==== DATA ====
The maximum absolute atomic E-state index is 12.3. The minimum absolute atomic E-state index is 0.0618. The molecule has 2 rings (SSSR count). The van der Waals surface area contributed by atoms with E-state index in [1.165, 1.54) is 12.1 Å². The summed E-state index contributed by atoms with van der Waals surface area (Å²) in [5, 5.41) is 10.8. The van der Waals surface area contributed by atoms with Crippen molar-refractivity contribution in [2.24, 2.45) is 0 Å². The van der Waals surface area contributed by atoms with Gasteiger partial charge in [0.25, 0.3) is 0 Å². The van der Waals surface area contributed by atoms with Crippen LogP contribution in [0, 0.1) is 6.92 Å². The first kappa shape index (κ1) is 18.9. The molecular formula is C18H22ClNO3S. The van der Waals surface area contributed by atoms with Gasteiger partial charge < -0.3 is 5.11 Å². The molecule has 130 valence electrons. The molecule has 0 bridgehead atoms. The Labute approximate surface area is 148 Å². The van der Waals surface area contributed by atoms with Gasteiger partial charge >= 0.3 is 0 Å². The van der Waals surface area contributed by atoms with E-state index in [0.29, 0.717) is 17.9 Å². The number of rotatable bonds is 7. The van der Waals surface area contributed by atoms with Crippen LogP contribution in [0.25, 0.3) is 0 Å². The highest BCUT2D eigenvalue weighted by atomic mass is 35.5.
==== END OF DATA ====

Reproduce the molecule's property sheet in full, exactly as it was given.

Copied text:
The maximum absolute atomic E-state index is 12.3. The minimum absolute atomic E-state index is 0.0618. The molecule has 2 rings (SSSR count). The van der Waals surface area contributed by atoms with E-state index in [1.165, 1.54) is 12.1 Å². The summed E-state index contributed by atoms with van der Waals surface area (Å²) in [5, 5.41) is 10.8. The van der Waals surface area contributed by atoms with Crippen molar-refractivity contribution in [2.24, 2.45) is 0 Å². The van der Waals surface area contributed by atoms with Gasteiger partial charge in [0.25, 0.3) is 0 Å². The van der Waals surface area contributed by atoms with Crippen LogP contribution in [0, 0.1) is 6.92 Å². The first kappa shape index (κ1) is 18.9. The molecular formula is C18H22ClNO3S. The van der Waals surface area contributed by atoms with Gasteiger partial charge < -0.3 is 5.11 Å². The molecule has 130 valence electrons. The molecule has 0 bridgehead atoms. The Labute approximate surface area is 148 Å². The van der Waals surface area contributed by atoms with Gasteiger partial charge >= 0.3 is 0 Å². The van der Waals surface area contributed by atoms with E-state index in [0.29, 0.717) is 17.9 Å². The number of rotatable bonds is 7. The van der Waals surface area contributed by atoms with Crippen LogP contribution in [0.25, 0.3) is 0 Å². The highest BCUT2D eigenvalue weighted by atomic mass is 35.5.